How much over the standard local price per unit of electricity is a landlord allowed to charge?

I live in a year round campground that is privately owned on a month-to-month basis. The landlord “owns” his electric and we all have individual meters at each site. We have no option for a provider (it is the same for LP heat; he has one provider that he allows to deliver in his campground and then adds a delivery fee). He provides us with meter readings monthly then charges 3 times the current local price per kW. Is this legal? I have the same question regarding LP providers and charges.

Asked on November 3, 2011 under Real Estate Law, Pennsylvania


SJZ, Member, New York Bar / FreeAdvice Contributing Attorney

Answered 9 years ago | Contributor

The landlord can charge whatever he proposed and you agreed to pay. If the lease had indicated that you would be charged according to or based on prevailing utility rates or the cost of LP in the market, then he couldn't charge you more than that; if it indicated, however, that you would be buying it from him and not on the open market, then as a general matter, you need to pay whatever he is charging.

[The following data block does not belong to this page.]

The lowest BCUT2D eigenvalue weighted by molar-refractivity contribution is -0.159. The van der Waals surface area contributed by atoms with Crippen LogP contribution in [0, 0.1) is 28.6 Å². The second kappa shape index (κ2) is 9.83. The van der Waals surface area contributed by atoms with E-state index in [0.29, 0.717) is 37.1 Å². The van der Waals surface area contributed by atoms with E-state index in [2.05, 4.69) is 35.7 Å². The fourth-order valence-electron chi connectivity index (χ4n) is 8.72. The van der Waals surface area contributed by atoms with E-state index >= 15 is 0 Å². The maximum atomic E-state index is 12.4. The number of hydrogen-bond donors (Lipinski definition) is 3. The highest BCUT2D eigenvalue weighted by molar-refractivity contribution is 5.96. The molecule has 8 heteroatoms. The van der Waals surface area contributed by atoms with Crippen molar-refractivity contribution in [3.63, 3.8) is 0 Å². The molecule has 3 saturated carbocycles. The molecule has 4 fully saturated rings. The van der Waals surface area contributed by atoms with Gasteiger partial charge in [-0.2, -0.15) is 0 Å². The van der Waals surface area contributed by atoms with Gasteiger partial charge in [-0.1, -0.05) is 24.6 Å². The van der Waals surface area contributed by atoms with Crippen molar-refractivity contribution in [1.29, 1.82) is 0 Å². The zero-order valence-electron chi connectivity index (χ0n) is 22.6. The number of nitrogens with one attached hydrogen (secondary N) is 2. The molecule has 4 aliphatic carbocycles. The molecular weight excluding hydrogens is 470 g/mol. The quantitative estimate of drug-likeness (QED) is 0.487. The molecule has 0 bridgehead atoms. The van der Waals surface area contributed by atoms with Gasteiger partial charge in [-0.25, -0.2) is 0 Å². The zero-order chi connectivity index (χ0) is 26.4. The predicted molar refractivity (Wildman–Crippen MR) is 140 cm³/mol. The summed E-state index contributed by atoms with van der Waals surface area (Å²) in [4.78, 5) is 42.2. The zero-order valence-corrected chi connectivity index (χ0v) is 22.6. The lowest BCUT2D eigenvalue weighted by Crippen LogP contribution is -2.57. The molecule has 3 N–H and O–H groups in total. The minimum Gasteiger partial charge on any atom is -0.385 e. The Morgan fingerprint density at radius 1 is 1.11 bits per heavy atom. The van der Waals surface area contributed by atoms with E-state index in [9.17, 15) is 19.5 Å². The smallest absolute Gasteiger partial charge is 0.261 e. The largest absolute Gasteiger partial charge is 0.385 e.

The exception or limitiation would be if there was fraud or mistake in the making of the lease: if the landlord led you to believe that you would be paying more-or-less prevailing rates but then charged you treble that, that *could* provide grounds for terminating the lease and/or changing it to reflect prevailing energy costs.

The problem for you is that you rent month to month. That means that each month is in essence it's own

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